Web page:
The top Senate Democrat decried Gov. Phil Murphy’s second annual State of the State address for failing to take on major issues such as affordability and taxation.
“To me, there was a lack of a whole lot of substance,” Senate President Stephen Sweeney, D-3rd District, told reporters at the statehouse Thursday afternoon, following an New Jersey Transit legislative committee hearing. Asked what he would have liked to see, the Senate President suggested oft-promoted stances of “reducing property taxes or focusing on affordability in New Jersey, besides just talking about raising taxes.”
“The only thing is ‘raise sales tax, raise opioid tax, raise the millionaire’s tax’, without addressing what’s wrong,” added Sweeney, an often-times political foe of Murphy.
Murphy used his address on Tuesday to once again push for a millionaire’s tax, which has been twice-blocked by legislative leadership. In recent weeks, the governor has also started campaigning to build public support for fees on opioid and ammunition manufacturers, fees on certain employers with workers enrolled in Medicaid and raising the state sales tax again from 6.625 percent to 7 percent.
It remains to be seen which of these initiatives will end up in the governor’s 2021 budget proposal, to be unveiled in March.
A spokesperson for the governor’s office, Alyana Alfaro, pointed to the governor’s veto of a Sweeney-sponsored bill that would allow certain school districts to raise property taxes beyond 2 percent, as “evidence that the governor is committed to reducing the burden for already over-encumbered middle and working-class taxpayers.”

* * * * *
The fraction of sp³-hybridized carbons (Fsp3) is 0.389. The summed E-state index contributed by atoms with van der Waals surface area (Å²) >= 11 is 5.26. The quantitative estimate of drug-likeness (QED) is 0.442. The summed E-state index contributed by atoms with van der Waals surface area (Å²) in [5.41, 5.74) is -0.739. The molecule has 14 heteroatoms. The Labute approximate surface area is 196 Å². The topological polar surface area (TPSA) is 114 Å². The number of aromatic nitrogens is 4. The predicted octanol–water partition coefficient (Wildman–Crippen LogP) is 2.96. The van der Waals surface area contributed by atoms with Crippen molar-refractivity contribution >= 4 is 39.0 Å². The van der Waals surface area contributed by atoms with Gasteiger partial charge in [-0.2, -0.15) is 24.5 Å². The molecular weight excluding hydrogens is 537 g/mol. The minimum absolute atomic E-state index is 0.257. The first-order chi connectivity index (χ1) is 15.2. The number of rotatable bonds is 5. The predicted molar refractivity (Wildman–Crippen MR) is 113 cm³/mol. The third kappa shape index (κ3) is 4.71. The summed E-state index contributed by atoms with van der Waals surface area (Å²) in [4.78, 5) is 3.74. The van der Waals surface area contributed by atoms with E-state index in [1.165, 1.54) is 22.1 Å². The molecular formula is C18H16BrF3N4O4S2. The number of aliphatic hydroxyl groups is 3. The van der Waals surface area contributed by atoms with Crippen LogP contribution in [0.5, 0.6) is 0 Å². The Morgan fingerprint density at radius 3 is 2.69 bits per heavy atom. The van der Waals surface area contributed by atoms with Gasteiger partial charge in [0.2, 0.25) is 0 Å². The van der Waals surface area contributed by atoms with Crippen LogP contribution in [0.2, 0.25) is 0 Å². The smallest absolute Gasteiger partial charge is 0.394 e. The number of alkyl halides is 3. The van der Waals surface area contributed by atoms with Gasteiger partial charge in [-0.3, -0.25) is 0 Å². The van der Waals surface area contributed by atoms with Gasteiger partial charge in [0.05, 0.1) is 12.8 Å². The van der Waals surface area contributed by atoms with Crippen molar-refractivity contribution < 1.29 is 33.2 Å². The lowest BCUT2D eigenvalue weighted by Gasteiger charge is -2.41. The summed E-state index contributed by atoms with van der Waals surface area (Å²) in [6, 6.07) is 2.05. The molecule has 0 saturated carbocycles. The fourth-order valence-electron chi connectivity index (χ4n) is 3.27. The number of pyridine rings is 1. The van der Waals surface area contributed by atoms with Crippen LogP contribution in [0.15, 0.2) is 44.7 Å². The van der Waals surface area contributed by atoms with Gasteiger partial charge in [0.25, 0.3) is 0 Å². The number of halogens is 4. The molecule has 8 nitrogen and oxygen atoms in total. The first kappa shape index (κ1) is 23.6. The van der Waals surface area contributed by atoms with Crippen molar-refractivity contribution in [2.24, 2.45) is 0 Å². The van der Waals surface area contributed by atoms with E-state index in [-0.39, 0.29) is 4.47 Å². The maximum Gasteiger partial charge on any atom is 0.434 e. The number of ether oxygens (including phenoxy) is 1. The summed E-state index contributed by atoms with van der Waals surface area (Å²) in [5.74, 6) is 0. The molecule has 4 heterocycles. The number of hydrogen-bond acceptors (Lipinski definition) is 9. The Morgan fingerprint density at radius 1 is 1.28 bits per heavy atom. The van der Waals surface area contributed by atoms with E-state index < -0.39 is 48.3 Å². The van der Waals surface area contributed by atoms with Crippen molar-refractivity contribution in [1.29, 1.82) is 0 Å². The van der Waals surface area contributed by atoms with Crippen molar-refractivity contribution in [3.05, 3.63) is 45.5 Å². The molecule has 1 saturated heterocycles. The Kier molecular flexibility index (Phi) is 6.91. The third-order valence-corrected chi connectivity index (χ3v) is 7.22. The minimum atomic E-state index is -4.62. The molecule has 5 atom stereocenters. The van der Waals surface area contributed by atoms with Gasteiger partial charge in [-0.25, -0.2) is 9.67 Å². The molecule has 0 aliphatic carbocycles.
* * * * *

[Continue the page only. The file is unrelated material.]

“Gov. [Phil] Murphy has also renewed the call for a millionaire’s tax because by asking the wealthy in our state to pay their fair share, we can invest more in education and property tax relief for New Jersey’s middle class,” she said. “Gov. Murphy has repeatedly discussed changing structural issues in Trenton. He is committed to changing how things are done, is focusing on improving New Jersey for the coming generations, and believes that fiscal responsibility is critical for the state’s future”
Sweeney’s comments mirrored many of those of by Republican lawmakers and business advocates following Murphy’s Tuesday address.